Philip Lieberman, author and CEO of security firm Lieberman Software, believes the US is on the brink of suffering a major cyber attack from another nation state that will severely damage the country’s national infrastructure.
The security expert has spoken out as the US falls into its latest bout of international confrontation, with North Korea threatening to launch nuclear attacks on the States and old foe South Korea. But far more likely than military engagement is the use of cyber weapons, and indeed, the North is already thought to have been behind crippling cyber attacks on the networks of South Korean banks and television stations last month.
The US and the South have taken action to safeguard their digital infrastructures, last week signing a cyber alliance to increase the sharing of strategies and intelligence between the two nations, while President Obama has been busy bolstering the States’ cyber arsenal and acquiring legal permission to launch cyber strikes this year.
Despite this initiative from the executive, Lieberman believes a lack of security consciousness among other US organisations will cost the country dearly.
“The next major threat will come from a nation state taking aim at our critical national infrastructure and knocking out resources essential to life,” he said. “This will be an easy target since many of the utilities have little interest or appreciation for security. Their systems have been fully characterised by hostile powers external to the United States and will eventually be turned off and/or damaged when the time is right.”
Away from the ongoing tensions with North Korea, Lieberman says the threat of nation state attacks on the US is ever-present and could come from a number of other sources. “In my daily interaction with government bodies, police and other public sector authorities, we are seeing a huge rise in attacks which are state sponsored and targeted at the critical national infrastructure. The real fight isn’t from stopping them getting in, it’s actually about how far within your organisation you can stop them reaching.”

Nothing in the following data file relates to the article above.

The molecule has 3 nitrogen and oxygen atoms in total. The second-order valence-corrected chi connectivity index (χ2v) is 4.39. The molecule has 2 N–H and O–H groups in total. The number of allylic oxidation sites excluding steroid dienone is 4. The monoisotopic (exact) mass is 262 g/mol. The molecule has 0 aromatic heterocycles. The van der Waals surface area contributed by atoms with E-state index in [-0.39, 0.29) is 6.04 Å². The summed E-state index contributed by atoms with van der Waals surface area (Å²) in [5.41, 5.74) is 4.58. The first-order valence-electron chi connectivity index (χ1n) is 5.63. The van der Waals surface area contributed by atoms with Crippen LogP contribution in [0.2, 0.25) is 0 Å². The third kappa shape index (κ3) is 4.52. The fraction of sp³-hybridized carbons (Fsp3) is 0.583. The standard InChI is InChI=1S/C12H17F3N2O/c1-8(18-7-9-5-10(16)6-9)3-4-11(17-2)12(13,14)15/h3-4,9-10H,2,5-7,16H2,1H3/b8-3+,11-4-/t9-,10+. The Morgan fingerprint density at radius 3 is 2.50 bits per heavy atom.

While more plainly destructive DDoS and malware attacks grab most of the security headlines, Lieberman says the greatest threat currently lies in the covert infiltration of networks, where the perpetrators hop from one machine to another collecting as much data as possible – something the New York Times detected in its system, with the Chinese government suspected of being responsible.
“To counter these attacks some of our customers, who are under active 24/7 attack have begun to rotate all passwords every eight to 24 hours,” Lieberman claims. This prevents attackers from being able to transfer across multiple devices and spend too long on a single machine, as their access is terminated by the password change.
According to the CEO, such strategies are the only way forward in dealing with modern security threats. “The point to be made is simple: there is little to no real security found in the commercial tools for anti-virus and anti-malware from the major software providers and the continued purchase of these products is a waste of money and time when the foe is more than a petty criminal.”